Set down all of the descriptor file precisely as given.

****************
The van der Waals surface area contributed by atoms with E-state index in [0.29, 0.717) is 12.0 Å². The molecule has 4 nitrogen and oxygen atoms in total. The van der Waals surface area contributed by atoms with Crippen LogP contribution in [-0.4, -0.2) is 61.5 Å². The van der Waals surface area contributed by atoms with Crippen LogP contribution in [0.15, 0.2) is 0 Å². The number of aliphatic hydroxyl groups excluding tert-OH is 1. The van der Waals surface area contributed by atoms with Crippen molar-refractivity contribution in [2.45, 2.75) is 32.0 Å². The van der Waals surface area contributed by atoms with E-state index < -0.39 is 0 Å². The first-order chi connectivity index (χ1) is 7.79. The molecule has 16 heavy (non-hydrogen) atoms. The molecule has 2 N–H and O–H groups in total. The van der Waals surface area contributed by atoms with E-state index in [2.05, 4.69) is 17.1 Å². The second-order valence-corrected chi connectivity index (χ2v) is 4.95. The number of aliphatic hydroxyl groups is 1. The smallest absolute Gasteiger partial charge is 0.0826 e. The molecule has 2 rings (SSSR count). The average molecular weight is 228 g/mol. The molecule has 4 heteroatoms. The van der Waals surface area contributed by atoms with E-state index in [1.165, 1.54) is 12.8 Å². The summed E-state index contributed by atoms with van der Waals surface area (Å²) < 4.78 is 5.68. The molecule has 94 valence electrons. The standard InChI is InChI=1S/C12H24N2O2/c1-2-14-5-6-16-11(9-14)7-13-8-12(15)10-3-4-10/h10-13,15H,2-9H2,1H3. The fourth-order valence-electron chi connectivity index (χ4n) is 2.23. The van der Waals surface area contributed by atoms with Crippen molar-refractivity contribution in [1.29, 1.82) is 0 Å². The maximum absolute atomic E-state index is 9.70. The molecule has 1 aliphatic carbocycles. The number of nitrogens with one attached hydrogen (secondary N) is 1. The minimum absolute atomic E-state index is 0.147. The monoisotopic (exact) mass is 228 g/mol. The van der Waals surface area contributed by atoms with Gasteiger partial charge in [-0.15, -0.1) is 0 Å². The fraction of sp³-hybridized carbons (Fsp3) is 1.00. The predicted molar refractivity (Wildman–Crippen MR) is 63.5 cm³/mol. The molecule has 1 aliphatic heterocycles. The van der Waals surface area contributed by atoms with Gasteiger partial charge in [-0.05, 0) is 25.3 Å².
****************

The van der Waals surface area contributed by atoms with E-state index in [0.29, 0.717) is 12.0 Å². The molecule has 4 nitrogen and oxygen atoms in total. The van der Waals surface area contributed by atoms with Crippen LogP contribution in [-0.4, -0.2) is 61.5 Å². The van der Waals surface area contributed by atoms with Crippen LogP contribution in [0.15, 0.2) is 0 Å². The number of aliphatic hydroxyl groups excluding tert-OH is 1. The van der Waals surface area contributed by atoms with Crippen molar-refractivity contribution in [2.45, 2.75) is 32.0 Å². The van der Waals surface area contributed by atoms with E-state index < -0.39 is 0 Å². The first-order chi connectivity index (χ1) is 7.79. The molecule has 16 heavy (non-hydrogen) atoms. The molecule has 2 N–H and O–H groups in total. The van der Waals surface area contributed by atoms with E-state index in [2.05, 4.69) is 17.1 Å². The second-order valence-corrected chi connectivity index (χ2v) is 4.95. The number of aliphatic hydroxyl groups is 1. The smallest absolute Gasteiger partial charge is 0.0826 e. The molecule has 2 rings (SSSR count). The average molecular weight is 228 g/mol. The molecule has 4 heteroatoms. The van der Waals surface area contributed by atoms with E-state index in [1.165, 1.54) is 12.8 Å². The summed E-state index contributed by atoms with van der Waals surface area (Å²) < 4.78 is 5.68. The molecule has 94 valence electrons. The standard InChI is InChI=1S/C12H24N2O2/c1-2-14-5-6-16-11(9-14)7-13-8-12(15)10-3-4-10/h10-13,15H,2-9H2,1H3. The fourth-order valence-electron chi connectivity index (χ4n) is 2.23. The van der Waals surface area contributed by atoms with Crippen molar-refractivity contribution in [1.29, 1.82) is 0 Å². The maximum absolute atomic E-state index is 9.70. The molecule has 1 aliphatic carbocycles. The number of nitrogens with one attached hydrogen (secondary N) is 1. The minimum absolute atomic E-state index is 0.147. The monoisotopic (exact) mass is 228 g/mol. The van der Waals surface area contributed by atoms with Gasteiger partial charge in [-0.15, -0.1) is 0 Å². The fraction of sp³-hybridized carbons (Fsp3) is 1.00. The predicted molar refractivity (Wildman–Crippen MR) is 63.5 cm³/mol. The molecule has 1 aliphatic heterocycles. The van der Waals surface area contributed by atoms with Gasteiger partial charge in [-0.05, 0) is 25.3 Å².